Purpose: To examine the influence of sagittal plane trunk posture on lower extremity energetics during running.
Methods: Forty asymptomatic recreational runners (20 males, 20 females) ran overground at a speed of 3.4 m/s. Sagittal plane trunk kinematics and lower extremity kinematics and energetics during the stance phase of running were computed. Subjects were dichotomized into High-Flexion (HF) and Low-Flexion (LF) groups based on the mean trunk flexion angle.
Results: The mean (+/-SD) trunk flexion angles of the HF and LF groups were 10.8[degrees] +/- 2.2[degrees] and 3.6[degrees] +/- 2.8[degrees], respectively. When compared to the LF group, the HF group demonstrated significantly higher hip extensor energy generation (0.12 +/- 0.06 J/kg vs. 0.05 +/- 0.04 J/kg, p<0.001) and lower knee extensor energy absorption (0.60 +/- 0.14 J/kg vs. 0.74 +/- 0.09 J/kg, p=0.001) and generation (0.30 +/- 0.05 J/kg vs. 0.34 +/- 0.06 J/kg, p=0.02). There was no significant group difference for the ankle plantar flexor energy absorption or generation (p>0.05).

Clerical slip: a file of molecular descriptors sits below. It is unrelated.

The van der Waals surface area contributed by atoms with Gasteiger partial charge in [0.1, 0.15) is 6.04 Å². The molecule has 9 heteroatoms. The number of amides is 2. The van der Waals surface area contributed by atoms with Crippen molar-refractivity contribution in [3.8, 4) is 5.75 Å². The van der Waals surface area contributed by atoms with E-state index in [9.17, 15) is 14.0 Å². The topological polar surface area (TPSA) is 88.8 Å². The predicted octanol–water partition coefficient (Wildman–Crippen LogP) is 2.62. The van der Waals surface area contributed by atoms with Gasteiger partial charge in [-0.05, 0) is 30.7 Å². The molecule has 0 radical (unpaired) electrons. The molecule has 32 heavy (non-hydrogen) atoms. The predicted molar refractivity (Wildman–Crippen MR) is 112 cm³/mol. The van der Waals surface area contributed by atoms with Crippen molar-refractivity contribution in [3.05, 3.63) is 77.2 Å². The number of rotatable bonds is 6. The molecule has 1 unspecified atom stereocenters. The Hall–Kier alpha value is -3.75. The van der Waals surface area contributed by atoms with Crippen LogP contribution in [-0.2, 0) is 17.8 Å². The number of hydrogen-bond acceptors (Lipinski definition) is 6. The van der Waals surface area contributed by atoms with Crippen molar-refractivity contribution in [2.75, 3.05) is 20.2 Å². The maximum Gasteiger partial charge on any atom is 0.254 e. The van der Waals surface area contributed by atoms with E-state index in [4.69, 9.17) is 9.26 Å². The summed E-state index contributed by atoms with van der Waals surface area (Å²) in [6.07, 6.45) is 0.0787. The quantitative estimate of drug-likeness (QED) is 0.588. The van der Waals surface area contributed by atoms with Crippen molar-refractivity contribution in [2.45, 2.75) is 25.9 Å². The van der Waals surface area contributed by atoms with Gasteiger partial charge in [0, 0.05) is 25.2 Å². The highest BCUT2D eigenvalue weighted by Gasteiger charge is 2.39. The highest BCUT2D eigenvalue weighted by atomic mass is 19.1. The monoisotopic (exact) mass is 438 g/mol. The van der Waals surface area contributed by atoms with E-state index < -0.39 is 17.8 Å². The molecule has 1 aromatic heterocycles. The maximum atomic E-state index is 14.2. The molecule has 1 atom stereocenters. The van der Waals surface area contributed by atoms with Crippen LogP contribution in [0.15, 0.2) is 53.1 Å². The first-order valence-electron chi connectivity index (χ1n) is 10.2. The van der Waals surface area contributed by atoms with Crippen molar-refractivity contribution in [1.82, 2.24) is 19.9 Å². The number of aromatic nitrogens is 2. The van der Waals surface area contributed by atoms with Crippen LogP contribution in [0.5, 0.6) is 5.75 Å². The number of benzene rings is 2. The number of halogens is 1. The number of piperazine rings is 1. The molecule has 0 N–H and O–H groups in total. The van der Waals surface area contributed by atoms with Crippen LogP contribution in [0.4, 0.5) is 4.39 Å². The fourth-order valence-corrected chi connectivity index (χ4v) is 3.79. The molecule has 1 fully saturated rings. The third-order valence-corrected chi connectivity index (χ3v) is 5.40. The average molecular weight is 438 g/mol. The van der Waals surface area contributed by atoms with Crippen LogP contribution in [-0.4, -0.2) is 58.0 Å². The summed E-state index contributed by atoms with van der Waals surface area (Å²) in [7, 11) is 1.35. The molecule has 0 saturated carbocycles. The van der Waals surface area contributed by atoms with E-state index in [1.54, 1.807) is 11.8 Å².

Conclusion: Sagittal plane trunk flexion has a significant influence on hip and knee energetics during running. Increasing forward trunk lean during running may be utilized as a strategy to reduce knee loading without increasing the biomechanical demand at the ankle plantar flexors.
(C) 2015 American College of Sports Medicine